By ART CHANCE
We pulled our children out of the “A Clockwork Orange” youth culture in Juneau in 2005.
The younger son was a vexing problem; he had an unerring sense for the shallow end of the Juneau gene pool. He didn’t need to be led into temptation, for he would find it himself. The only time I ever used my position for something personal was to get him immediate admission to the Military Youth Academy, and we put him on the next plane.
Military Youth Academy straightened him up and got him a high school diploma, which he would never have gotten at Juneau-Douglas High School. We wouldn’t let him come home to Juneau and he joined the Army.
We and his older brother flew to Ft. Benning, Georgia for his graduation from basic training; he was fit and proud. The military trained him to serve a fire-and-forget, anti-tank and anti-bunker missile system, and then sent him to Hohenfels, Germany.
The Army is a federal agency, so after spending all that money on training him to operate a sophisticated weapon system, they put a squad automatic weapon in his hands and made him an infantryman. He spent several months with the Opposition Force, OPFOR, in Hohenfels training up National Guard and recently mobilized units to deal with Soviet Bloc tactics used in the Middle East.
It was a good life. Then they got the orders to go to Afghanistan, or “down range” in military parlance.
He went to Fire Base Lane, somewhere south of Kandahar, Afghanistan. Fire Base Lane was a lot like one of those U.S. Cavalry forts in Indian Country that you see in old Western movies and almost as primitive.
He’d been there several months before and, in a casual remark in a phone call, he asked me if I could get him a sleeping pad or air mattress because he was tired of sleeping on a sheet of plywood.
They came under frequent attack and the sound of the guns of an A-10 or AC-130 must have been the voices of angels for them. When they weren’t defending the base they did just like the 19th Century cavalry and saddled up their HumVees and went out into places their adversary didn’t want them to be. I don’t think his unit took a casualty to a pitched gunfire battle, but they took several to IEDs and mortar fire. He tells of his “pet rock;” a rock on a mountainside in Southern Afghanistan that saved his life from a mortar round. He still has hard memories of buddies who died.
In 2007 he was coming up for re-enlistment and I discouraged him. My faith in military leadership had faltered and ultimately failed during his time in Afghanistan. He served under a revolving door of lieutenants and captains who stayed in a combat zone just long enough to put it on their resume. The NCOs were almost as transient. The grizzled old veterans in his unit were 19 and 20 year old specialists.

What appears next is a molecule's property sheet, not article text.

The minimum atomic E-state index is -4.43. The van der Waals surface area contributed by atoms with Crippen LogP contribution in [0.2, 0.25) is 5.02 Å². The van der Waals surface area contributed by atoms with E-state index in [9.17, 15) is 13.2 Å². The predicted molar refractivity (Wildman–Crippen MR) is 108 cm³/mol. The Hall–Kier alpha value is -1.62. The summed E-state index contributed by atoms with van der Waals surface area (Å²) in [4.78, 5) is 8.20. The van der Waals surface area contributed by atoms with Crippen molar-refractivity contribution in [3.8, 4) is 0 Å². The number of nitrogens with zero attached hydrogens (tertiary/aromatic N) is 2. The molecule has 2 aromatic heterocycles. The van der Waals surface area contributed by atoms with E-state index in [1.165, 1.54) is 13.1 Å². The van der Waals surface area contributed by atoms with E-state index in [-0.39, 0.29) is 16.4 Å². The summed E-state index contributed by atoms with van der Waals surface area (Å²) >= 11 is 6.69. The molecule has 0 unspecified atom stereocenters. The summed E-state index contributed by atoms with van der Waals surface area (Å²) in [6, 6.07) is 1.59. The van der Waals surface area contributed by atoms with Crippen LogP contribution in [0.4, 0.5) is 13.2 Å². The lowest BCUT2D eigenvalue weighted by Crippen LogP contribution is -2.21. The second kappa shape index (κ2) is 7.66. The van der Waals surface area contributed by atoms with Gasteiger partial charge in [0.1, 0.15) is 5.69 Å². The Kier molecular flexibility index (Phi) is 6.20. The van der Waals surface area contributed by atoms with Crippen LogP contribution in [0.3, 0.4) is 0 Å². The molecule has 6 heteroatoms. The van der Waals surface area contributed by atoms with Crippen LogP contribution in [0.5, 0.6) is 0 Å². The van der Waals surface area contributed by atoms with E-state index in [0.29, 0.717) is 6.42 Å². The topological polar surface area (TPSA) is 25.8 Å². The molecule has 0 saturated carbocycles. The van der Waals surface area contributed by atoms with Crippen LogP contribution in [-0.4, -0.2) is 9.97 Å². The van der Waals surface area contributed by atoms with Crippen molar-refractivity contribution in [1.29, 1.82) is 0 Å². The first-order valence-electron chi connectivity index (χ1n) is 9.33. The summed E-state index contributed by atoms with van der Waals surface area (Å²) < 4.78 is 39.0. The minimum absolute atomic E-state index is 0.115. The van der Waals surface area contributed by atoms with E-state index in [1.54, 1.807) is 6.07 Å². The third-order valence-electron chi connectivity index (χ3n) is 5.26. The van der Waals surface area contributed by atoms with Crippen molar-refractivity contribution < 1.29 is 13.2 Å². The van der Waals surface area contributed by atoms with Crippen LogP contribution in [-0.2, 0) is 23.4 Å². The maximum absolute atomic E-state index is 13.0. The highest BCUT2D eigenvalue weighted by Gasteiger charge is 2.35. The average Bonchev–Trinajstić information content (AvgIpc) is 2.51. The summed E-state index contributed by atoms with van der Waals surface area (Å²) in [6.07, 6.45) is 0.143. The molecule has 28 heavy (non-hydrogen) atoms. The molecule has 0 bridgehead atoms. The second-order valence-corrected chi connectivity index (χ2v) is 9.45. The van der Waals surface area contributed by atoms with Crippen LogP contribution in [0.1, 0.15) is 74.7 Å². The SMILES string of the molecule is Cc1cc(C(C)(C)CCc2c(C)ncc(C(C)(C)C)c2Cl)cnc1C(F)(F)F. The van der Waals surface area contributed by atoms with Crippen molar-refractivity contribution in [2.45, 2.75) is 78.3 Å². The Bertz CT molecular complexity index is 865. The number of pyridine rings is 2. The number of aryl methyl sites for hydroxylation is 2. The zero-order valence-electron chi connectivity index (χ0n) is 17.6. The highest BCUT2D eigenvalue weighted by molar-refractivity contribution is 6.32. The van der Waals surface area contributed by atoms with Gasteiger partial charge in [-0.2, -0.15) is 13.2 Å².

The way the presidential election was going, I knew that with a Democrat in office, he’d be on patrol in some sandbox with no magazine in his weapon or a judge advocate general on his shoulder telling him whether he could load his weapon or not.
He got out and came home in one piece; sort of. Bad dreams and bad thoughts were a part of his life, as were drugs and alcohol and a PTSD diagnosis. He’s OK, he’ll make it, but it left a mark.
It left a mark on us too. There is an 11 hour time difference between Alaska and Afghanistan and the telephone service was usually pretty good. We spent a year cringing whenever the phone rang at an unexpected time. We lived in abject fear of the dark sedan pulling into the driveway.
Unless you’ve known those feelings, you can’t imagine the rage we who have known them feel as we see the ignominious defeat of the U.S. in Afghanistan today. Almost 2,500 families got that dread knock at the door. Over 20,000 Americans were wounded, many gravely.
As many as half of the Afghanistan veterans have PTSD or PTSD symptoms, many have anger management issues, and the suicide rate is far higher than in the general population.
Twenty years and all of that sacrifice were thrown away to faculty lounge fantasies and the whim of a senile old fool who brazenly lied and deflected about the events of the last several days.
Now the killing fields are open. The Taliban will hunt down and kill everyone who worked with the US and its allies. Get ready for the pictures of stoning, beheading, and throwing people off buildings. Who knows what fate awaits the women who did the unpardonable and went to school, wore western clothes, and worked outside the home.
There are already stories of Taliban fighters rounding up women and girls and forcing them into marriage with Taliban members. The only way in and out of Afghanistan is the Kabul airport, and we have nearly lost control of it. It has been overrun by civilians seeking to flee the country and we’ll see if the U.S. is willing to shoot its way in to clear the runways so we can continue to evacuate our citizens and those who allied with us.
I’m not optimistic. Thank God I have a Blue Star, rather than a Gold Star to show for my son’s time there.
Art Chance is a retired Director of Labor Relations for the State of Alaska, formerly of Juneau and now living in Anchorage. He is the author of the book, “Red on Blue, Establishing a Republican Governance,” available at Amazon.